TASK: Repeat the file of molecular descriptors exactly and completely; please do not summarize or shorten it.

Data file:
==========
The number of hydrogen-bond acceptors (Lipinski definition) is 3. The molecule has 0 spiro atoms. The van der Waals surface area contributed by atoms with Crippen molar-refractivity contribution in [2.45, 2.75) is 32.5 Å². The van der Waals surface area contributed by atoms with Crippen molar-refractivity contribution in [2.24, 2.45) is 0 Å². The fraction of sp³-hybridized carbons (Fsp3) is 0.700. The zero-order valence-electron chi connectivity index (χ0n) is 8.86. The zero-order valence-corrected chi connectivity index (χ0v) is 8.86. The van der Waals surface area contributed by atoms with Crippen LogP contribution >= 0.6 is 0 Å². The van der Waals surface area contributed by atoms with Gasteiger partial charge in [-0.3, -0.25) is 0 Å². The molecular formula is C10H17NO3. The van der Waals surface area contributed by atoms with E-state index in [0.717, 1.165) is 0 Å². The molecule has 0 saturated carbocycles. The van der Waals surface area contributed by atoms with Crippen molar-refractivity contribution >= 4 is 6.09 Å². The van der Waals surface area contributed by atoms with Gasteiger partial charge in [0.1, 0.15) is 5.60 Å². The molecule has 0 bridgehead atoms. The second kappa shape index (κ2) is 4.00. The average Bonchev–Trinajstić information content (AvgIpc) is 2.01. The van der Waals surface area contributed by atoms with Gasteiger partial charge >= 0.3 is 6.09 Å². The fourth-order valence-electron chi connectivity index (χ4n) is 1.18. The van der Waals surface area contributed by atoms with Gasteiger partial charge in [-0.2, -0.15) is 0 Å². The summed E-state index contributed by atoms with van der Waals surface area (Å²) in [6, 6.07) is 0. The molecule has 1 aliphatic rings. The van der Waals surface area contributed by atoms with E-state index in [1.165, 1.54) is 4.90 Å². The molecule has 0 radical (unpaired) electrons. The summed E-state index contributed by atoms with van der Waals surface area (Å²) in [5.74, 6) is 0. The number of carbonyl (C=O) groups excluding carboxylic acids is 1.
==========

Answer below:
The number of hydrogen-bond acceptors (Lipinski definition) is 3. The molecule has 0 spiro atoms. The van der Waals surface area contributed by atoms with Crippen molar-refractivity contribution in [2.45, 2.75) is 32.5 Å². The van der Waals surface area contributed by atoms with Crippen molar-refractivity contribution in [2.24, 2.45) is 0 Å². The fraction of sp³-hybridized carbons (Fsp3) is 0.700. The zero-order valence-electron chi connectivity index (χ0n) is 8.86. The zero-order valence-corrected chi connectivity index (χ0v) is 8.86. The van der Waals surface area contributed by atoms with Crippen LogP contribution >= 0.6 is 0 Å². The van der Waals surface area contributed by atoms with Gasteiger partial charge in [-0.3, -0.25) is 0 Å². The molecular formula is C10H17NO3. The van der Waals surface area contributed by atoms with E-state index in [0.717, 1.165) is 0 Å². The molecule has 0 saturated carbocycles. The van der Waals surface area contributed by atoms with Crippen molar-refractivity contribution >= 4 is 6.09 Å². The van der Waals surface area contributed by atoms with Gasteiger partial charge in [0.1, 0.15) is 5.60 Å². The molecule has 0 bridgehead atoms. The second kappa shape index (κ2) is 4.00. The average Bonchev–Trinajstić information content (AvgIpc) is 2.01. The van der Waals surface area contributed by atoms with Gasteiger partial charge >= 0.3 is 6.09 Å². The fourth-order valence-electron chi connectivity index (χ4n) is 1.18. The van der Waals surface area contributed by atoms with Gasteiger partial charge in [-0.2, -0.15) is 0 Å². The summed E-state index contributed by atoms with van der Waals surface area (Å²) in [6, 6.07) is 0. The molecule has 1 aliphatic rings. The van der Waals surface area contributed by atoms with E-state index in [1.165, 1.54) is 4.90 Å². The molecule has 0 radical (unpaired) electrons. The summed E-state index contributed by atoms with van der Waals surface area (Å²) in [5.74, 6) is 0. The number of carbonyl (C=O) groups excluding carboxylic acids is 1.